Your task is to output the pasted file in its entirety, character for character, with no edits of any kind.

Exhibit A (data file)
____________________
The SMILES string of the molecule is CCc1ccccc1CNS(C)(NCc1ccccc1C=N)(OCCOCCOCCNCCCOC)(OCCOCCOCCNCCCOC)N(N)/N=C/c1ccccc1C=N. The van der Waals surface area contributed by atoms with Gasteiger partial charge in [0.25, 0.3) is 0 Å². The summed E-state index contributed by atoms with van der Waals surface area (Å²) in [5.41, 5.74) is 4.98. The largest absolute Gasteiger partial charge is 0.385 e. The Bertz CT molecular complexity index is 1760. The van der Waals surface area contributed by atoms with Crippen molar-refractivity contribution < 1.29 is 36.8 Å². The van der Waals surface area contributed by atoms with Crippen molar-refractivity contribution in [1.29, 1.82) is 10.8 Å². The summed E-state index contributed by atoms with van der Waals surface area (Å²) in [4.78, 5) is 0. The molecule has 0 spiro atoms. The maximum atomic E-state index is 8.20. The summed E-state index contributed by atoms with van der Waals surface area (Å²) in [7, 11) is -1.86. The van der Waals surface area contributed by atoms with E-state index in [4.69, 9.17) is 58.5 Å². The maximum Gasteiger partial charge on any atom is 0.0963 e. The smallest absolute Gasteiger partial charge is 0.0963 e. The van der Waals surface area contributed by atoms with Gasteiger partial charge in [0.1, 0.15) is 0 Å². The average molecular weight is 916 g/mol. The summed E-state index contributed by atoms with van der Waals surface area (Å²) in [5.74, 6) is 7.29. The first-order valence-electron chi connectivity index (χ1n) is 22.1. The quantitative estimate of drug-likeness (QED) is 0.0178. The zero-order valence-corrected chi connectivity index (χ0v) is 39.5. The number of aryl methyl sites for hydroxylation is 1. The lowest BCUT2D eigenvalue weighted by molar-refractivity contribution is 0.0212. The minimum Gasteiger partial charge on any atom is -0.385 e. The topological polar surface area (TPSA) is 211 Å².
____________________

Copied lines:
The SMILES string of the molecule is CCc1ccccc1CNS(C)(NCc1ccccc1C=N)(OCCOCCOCCNCCCOC)(OCCOCCOCCNCCCOC)N(N)/N=C/c1ccccc1C=N. The van der Waals surface area contributed by atoms with Gasteiger partial charge in [0.25, 0.3) is 0 Å². The summed E-state index contributed by atoms with van der Waals surface area (Å²) in [5.41, 5.74) is 4.98. The largest absolute Gasteiger partial charge is 0.385 e. The Bertz CT molecular complexity index is 1760. The van der Waals surface area contributed by atoms with Crippen molar-refractivity contribution < 1.29 is 36.8 Å². The van der Waals surface area contributed by atoms with Crippen molar-refractivity contribution in [1.29, 1.82) is 10.8 Å². The summed E-state index contributed by atoms with van der Waals surface area (Å²) in [4.78, 5) is 0. The molecule has 0 spiro atoms. The maximum atomic E-state index is 8.20. The summed E-state index contributed by atoms with van der Waals surface area (Å²) in [7, 11) is -1.86. The van der Waals surface area contributed by atoms with E-state index in [4.69, 9.17) is 58.5 Å². The maximum Gasteiger partial charge on any atom is 0.0963 e. The smallest absolute Gasteiger partial charge is 0.0963 e. The van der Waals surface area contributed by atoms with Gasteiger partial charge in [0.1, 0.15) is 0 Å². The average molecular weight is 916 g/mol. The summed E-state index contributed by atoms with van der Waals surface area (Å²) in [5.74, 6) is 7.29. The first-order valence-electron chi connectivity index (χ1n) is 22.1. The quantitative estimate of drug-likeness (QED) is 0.0178. The zero-order valence-corrected chi connectivity index (χ0v) is 39.5. The number of aryl methyl sites for hydroxylation is 1. The lowest BCUT2D eigenvalue weighted by molar-refractivity contribution is 0.0212. The minimum Gasteiger partial charge on any atom is -0.385 e. The topological polar surface area (TPSA) is 211 Å².